British Columbia moves to weekly COVID 19 reporting, changes how deaths are counted


The BC government has moved to provide COVID-19 updates on a weekly rather than daily basis, saying the change aligns with moving from a case management model to a surveillance.

A Bulletin of the Ministry of Health indicates that the weekly reports will focus on identifying significant changes in key COVID-19 metrics and trends over time.

It also says death reports are changing to count all deaths that occur within 30 days of the person’s positive lab result, whether or not the underlying cause of death is related to COVID-19.

It’s the latest change the province has made in its approach to handling the pandemic, which has claimed 3,004 lives so far.

“Being able to manage yourself now”

On Friday, British Columbians will no longer need to show their vaccine passport card from 12:01 a.m., while the mask mandate for most indoor public spaces was lifted on March 11.

Provincial health officer Dr Bonnie Henry said Thursday the changes are not a sign that the pandemic is over, but that they are moving to a phase where people should be able to self-manage their risks.

She said most British Columbians have high levels of protection against serious illness from COVID-19 through vaccination.

10:38Dr. Bonnie Henry on scrapping the vaccination card system

British Columbia will drop its mandatory vaccine card system this Friday. There will also be a fourth round of vaccine doses for elderly and immunocompromised people in British Columbia. To find out more about this, we contacted the provincial health officer, Dr. Bonnie Henry. 10:38

“This virus is still here and it is going to be here for years and we are going to have to deal with it without having to take legal or drastic measures which also have negative impacts,” she said. “It’s really about being able to handle yourself now.”

Henry is asking people to watch for symptoms, order rapid tests, and stay home if you’re sick until your symptoms go away.

11 deaths from March 27 to April 2

Until now, whenever a person with a confirmed case of COVID-19 died, their death was reviewed to determine if the cause was the infection.

The ministry says the new “broader definition” means some deaths will be reported that are not actually caused by COVID-19.

He says the reports will be posted on the British Columbia Center for Disease Control (BCCDC) website Thursdays with data from Sunday to the previous Saturday.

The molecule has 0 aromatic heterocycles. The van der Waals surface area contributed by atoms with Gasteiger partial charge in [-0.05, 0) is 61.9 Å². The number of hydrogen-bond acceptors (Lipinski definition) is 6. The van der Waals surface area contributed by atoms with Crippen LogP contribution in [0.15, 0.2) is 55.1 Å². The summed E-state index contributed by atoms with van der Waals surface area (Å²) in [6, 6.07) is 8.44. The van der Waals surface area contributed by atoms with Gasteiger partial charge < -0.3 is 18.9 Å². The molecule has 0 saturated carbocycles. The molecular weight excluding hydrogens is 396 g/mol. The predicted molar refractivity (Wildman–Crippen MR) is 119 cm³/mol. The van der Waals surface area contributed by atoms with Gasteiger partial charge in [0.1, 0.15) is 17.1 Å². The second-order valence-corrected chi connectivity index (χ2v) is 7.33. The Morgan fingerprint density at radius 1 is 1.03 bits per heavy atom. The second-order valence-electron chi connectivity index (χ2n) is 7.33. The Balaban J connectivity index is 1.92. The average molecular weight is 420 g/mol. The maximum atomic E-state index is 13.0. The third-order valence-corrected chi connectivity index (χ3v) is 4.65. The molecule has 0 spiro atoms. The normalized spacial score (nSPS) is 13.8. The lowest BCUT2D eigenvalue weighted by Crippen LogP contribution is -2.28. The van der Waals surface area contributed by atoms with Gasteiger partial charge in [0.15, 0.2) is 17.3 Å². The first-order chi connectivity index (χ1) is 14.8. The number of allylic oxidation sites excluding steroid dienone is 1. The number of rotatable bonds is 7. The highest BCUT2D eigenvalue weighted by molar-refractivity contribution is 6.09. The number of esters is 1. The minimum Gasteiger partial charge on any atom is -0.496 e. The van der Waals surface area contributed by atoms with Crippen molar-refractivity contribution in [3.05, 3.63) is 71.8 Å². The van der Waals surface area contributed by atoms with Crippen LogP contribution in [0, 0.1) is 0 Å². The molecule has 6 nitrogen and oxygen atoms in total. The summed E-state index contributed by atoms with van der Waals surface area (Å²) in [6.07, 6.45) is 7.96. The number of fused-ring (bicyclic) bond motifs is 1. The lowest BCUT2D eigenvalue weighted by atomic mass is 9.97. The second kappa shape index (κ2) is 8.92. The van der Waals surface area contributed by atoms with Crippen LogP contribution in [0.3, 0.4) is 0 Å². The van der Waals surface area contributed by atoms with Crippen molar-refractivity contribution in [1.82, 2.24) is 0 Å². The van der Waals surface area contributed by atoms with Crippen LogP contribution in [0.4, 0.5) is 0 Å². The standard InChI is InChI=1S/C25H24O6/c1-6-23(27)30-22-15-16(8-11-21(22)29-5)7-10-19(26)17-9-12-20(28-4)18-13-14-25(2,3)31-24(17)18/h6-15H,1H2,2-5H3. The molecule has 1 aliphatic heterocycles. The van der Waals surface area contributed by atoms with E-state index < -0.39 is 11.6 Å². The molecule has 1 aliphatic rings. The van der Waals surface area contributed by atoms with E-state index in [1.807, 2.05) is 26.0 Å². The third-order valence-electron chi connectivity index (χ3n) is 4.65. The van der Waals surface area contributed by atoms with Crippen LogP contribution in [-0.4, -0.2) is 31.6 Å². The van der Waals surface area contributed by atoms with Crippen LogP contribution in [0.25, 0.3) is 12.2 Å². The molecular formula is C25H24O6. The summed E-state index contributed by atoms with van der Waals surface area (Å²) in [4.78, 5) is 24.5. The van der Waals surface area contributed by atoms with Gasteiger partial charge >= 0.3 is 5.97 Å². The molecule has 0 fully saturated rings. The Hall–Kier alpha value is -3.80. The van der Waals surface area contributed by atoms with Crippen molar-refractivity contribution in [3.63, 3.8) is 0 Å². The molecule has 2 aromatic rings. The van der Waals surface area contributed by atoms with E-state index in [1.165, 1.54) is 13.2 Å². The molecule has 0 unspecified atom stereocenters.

There will likely be a one-time increase in the number of people hospitalized with the move to “broader administrative data”, he notes.

Information on COVID-19 cases will be based on a person’s first molecular or PCR test under the province’s medical services plan, the ministry bulletin said.

The first weekly report covering the period from March 27 to April 2 shows that 11 people have died, a measure of “30-day all-cause mortality”, while 193 people have been admitted to hospital with COVID-19 and a total of 1,706 new cases have been confirmed during this period .

By comparison, 13 deaths were reported from March 20 to March 26 and 20 deaths from March 13 to March 19, under the new reporting system.

From March 20 to 26, there were 220 hospital admissions due to COVID-19.

The weekly report says the number of deaths recorded from March 27 to April 2 is expected to increase as more data becomes available.

On Thursday, the BCCDC reported on its COVID-19 Dashboard than 324 people in hospital, down four patients from the previous day and 38 people in intensive care, an increase of one.

Sewage increases, vaccinations slow

Meanwhile, transmission levels of COVID-19 detected in sewage samples from four of Metro Vancouver’s five treatment plants have increased, continuing a trend seen in the second half of March.

Levels remained between 72 and 90% lower than those detected during Omicron’s peak transmission recorded in January.

The number of new vaccines distributed is slowing, with the number of third vaccines distributed increasing by less than 1% over the past week, for a total of 53.76% of eligible British Columbians receiving a third dose as of April 6.

Earlier this week, the government announced it was distributing fourth doses to people aged 70 and over and other vulnerable groups.